“My kite string is running out just as the wind is picking up. Tennessee never looked so far away.”

After reading the second story in the book, “My Valentines”, you get the impression that this is a narrator that just can’t be trusted (believed, yes, trusted, no) so if you’re looking to be led by the hand, cuddled and entertained this is probably not the book for you. You will be led by the hand, all right, you will be led in spades, but not to anywhere you would particularly want to be, but rather a dark room situated somewhere in the back, where strangers will have their way with you.

Solipsistic, perhaps, the various narrators reflect back on the king of all narrators, behind which somewhere, we assume, the writer is hiding. It is all somehow connected, only you can’t quite put your finger on it. Little things here and there connect to other things, small things, creating an eerie feeling of dislocation, déjà vu. You find yourself thinking: Didn’t I just read this passage an hour ago? Am I losing my marbles?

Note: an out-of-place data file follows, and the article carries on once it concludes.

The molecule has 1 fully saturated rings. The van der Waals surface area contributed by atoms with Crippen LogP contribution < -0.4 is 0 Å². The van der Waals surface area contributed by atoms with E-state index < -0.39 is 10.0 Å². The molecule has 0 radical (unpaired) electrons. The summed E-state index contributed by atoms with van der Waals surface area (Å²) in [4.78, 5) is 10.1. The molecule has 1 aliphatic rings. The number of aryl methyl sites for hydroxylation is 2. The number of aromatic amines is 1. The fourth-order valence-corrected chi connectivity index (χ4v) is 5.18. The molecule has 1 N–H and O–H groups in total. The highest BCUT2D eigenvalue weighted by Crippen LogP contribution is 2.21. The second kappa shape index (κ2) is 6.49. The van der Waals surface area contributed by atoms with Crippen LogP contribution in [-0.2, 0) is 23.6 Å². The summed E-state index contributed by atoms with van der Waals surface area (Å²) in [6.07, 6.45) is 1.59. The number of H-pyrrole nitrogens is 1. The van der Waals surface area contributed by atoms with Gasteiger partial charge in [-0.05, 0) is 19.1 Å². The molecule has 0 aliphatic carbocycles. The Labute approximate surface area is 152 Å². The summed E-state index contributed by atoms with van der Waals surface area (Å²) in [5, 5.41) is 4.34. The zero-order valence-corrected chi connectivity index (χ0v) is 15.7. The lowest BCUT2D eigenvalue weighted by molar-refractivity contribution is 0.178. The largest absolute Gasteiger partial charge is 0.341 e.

In some ways I was reminded of the early cradle western literature, the Greeks and the Romans and their stabbing at what matters, with poetry but without décor. The basic ingredients of good story telling, good poetry anywhere, being: sex, violence, death.

The book reads like a three-stage rocket, starting out piling its stories and occasional poems in a somewhat conventional way, only the last stage is not a bang but the drawn out screech of someone terminally depressed. The receiver has been left off the hook, and all that is left is the dial-tone imitating itself. Sisyphus, we recall, attempting to out-clever Zeus, met a similar fate.